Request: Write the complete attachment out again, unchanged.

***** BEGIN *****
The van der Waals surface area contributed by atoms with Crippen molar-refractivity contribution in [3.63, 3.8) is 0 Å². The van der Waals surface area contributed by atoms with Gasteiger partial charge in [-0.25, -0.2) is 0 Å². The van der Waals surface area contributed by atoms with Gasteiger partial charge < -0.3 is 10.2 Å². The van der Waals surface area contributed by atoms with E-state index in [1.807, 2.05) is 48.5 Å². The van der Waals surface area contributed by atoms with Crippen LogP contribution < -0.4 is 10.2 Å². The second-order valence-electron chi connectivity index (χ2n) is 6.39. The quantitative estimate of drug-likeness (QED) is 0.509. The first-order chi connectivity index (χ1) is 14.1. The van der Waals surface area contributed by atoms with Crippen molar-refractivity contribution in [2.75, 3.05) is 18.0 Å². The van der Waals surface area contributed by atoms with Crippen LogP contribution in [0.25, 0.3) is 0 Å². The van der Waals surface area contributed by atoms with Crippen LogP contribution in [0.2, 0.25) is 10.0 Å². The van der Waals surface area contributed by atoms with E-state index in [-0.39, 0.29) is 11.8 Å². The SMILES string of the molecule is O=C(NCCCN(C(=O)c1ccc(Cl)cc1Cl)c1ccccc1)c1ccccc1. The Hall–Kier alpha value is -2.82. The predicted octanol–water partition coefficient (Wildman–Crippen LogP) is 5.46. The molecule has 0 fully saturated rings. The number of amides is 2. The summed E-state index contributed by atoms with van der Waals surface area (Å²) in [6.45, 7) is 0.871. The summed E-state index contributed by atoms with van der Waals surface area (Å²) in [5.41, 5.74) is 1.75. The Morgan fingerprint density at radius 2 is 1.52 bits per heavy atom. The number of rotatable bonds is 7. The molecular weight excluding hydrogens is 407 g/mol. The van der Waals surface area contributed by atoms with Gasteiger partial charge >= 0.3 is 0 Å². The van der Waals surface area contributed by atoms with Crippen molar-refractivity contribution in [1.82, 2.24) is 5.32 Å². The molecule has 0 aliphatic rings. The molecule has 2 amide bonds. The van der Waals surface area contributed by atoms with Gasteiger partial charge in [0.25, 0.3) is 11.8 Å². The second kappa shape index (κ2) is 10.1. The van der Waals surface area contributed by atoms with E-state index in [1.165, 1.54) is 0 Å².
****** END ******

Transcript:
The van der Waals surface area contributed by atoms with Crippen molar-refractivity contribution in [3.63, 3.8) is 0 Å². The van der Waals surface area contributed by atoms with Gasteiger partial charge in [-0.25, -0.2) is 0 Å². The van der Waals surface area contributed by atoms with Gasteiger partial charge < -0.3 is 10.2 Å². The van der Waals surface area contributed by atoms with E-state index in [1.807, 2.05) is 48.5 Å². The van der Waals surface area contributed by atoms with Crippen LogP contribution < -0.4 is 10.2 Å². The second-order valence-electron chi connectivity index (χ2n) is 6.39. The quantitative estimate of drug-likeness (QED) is 0.509. The first-order chi connectivity index (χ1) is 14.1. The van der Waals surface area contributed by atoms with Crippen molar-refractivity contribution in [2.75, 3.05) is 18.0 Å². The van der Waals surface area contributed by atoms with Crippen LogP contribution in [0.25, 0.3) is 0 Å². The van der Waals surface area contributed by atoms with Crippen LogP contribution in [0.2, 0.25) is 10.0 Å². The van der Waals surface area contributed by atoms with E-state index in [-0.39, 0.29) is 11.8 Å². The SMILES string of the molecule is O=C(NCCCN(C(=O)c1ccc(Cl)cc1Cl)c1ccccc1)c1ccccc1. The Hall–Kier alpha value is -2.82. The predicted octanol–water partition coefficient (Wildman–Crippen LogP) is 5.46. The molecule has 0 fully saturated rings. The number of amides is 2. The summed E-state index contributed by atoms with van der Waals surface area (Å²) in [6.45, 7) is 0.871. The summed E-state index contributed by atoms with van der Waals surface area (Å²) in [5.41, 5.74) is 1.75. The Morgan fingerprint density at radius 2 is 1.52 bits per heavy atom. The number of rotatable bonds is 7. The molecular weight excluding hydrogens is 407 g/mol. The van der Waals surface area contributed by atoms with Gasteiger partial charge >= 0.3 is 0 Å². The van der Waals surface area contributed by atoms with Crippen molar-refractivity contribution in [1.82, 2.24) is 5.32 Å². The molecule has 0 aliphatic rings. The molecule has 2 amide bonds. The van der Waals surface area contributed by atoms with Gasteiger partial charge in [0.25, 0.3) is 11.8 Å². The second kappa shape index (κ2) is 10.1. The van der Waals surface area contributed by atoms with E-state index in [1.165, 1.54) is 0 Å².